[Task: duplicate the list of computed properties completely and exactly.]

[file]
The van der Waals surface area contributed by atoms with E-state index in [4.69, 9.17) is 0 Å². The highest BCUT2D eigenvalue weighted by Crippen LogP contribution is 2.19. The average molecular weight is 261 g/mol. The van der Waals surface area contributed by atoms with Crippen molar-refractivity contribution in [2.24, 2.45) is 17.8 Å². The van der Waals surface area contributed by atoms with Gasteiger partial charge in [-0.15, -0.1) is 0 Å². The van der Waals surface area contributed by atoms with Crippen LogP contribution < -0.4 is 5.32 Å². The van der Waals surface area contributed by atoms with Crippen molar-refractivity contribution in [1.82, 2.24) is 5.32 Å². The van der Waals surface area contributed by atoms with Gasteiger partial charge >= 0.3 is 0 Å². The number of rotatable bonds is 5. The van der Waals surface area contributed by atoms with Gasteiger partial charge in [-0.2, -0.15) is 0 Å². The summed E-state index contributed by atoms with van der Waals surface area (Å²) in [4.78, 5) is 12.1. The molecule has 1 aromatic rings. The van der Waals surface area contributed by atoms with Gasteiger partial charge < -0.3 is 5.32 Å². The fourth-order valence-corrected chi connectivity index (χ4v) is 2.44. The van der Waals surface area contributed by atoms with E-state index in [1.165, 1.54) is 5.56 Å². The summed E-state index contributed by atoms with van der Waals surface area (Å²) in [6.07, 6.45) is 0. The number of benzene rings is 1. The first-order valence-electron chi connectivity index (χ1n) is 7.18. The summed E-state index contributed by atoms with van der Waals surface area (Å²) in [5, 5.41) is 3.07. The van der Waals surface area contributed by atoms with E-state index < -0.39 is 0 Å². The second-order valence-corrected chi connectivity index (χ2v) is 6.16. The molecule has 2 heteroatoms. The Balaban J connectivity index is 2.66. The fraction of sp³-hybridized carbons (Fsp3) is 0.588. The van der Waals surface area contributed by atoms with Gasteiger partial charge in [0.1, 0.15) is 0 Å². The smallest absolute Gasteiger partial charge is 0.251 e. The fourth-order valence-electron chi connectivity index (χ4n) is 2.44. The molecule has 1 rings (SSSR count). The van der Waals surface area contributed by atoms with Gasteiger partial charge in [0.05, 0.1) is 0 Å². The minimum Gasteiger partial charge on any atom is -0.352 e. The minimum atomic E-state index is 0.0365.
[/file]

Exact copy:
The van der Waals surface area contributed by atoms with E-state index in [4.69, 9.17) is 0 Å². The highest BCUT2D eigenvalue weighted by Crippen LogP contribution is 2.19. The average molecular weight is 261 g/mol. The van der Waals surface area contributed by atoms with Crippen molar-refractivity contribution in [2.24, 2.45) is 17.8 Å². The van der Waals surface area contributed by atoms with Gasteiger partial charge in [-0.15, -0.1) is 0 Å². The van der Waals surface area contributed by atoms with Crippen LogP contribution < -0.4 is 5.32 Å². The van der Waals surface area contributed by atoms with Crippen molar-refractivity contribution in [1.82, 2.24) is 5.32 Å². The van der Waals surface area contributed by atoms with Gasteiger partial charge >= 0.3 is 0 Å². The number of rotatable bonds is 5. The van der Waals surface area contributed by atoms with Gasteiger partial charge in [-0.2, -0.15) is 0 Å². The summed E-state index contributed by atoms with van der Waals surface area (Å²) in [4.78, 5) is 12.1. The molecule has 1 aromatic rings. The van der Waals surface area contributed by atoms with Gasteiger partial charge < -0.3 is 5.32 Å². The fourth-order valence-corrected chi connectivity index (χ4v) is 2.44. The van der Waals surface area contributed by atoms with E-state index in [1.165, 1.54) is 5.56 Å². The summed E-state index contributed by atoms with van der Waals surface area (Å²) in [6.07, 6.45) is 0. The number of benzene rings is 1. The first-order valence-electron chi connectivity index (χ1n) is 7.18. The summed E-state index contributed by atoms with van der Waals surface area (Å²) in [5, 5.41) is 3.07. The van der Waals surface area contributed by atoms with E-state index < -0.39 is 0 Å². The second-order valence-corrected chi connectivity index (χ2v) is 6.16. The molecule has 2 heteroatoms. The Balaban J connectivity index is 2.66. The fraction of sp³-hybridized carbons (Fsp3) is 0.588. The van der Waals surface area contributed by atoms with Gasteiger partial charge in [0.1, 0.15) is 0 Å². The smallest absolute Gasteiger partial charge is 0.251 e. The fourth-order valence-electron chi connectivity index (χ4n) is 2.44. The molecule has 1 rings (SSSR count). The van der Waals surface area contributed by atoms with Gasteiger partial charge in [0.05, 0.1) is 0 Å². The minimum Gasteiger partial charge on any atom is -0.352 e. The minimum atomic E-state index is 0.0365.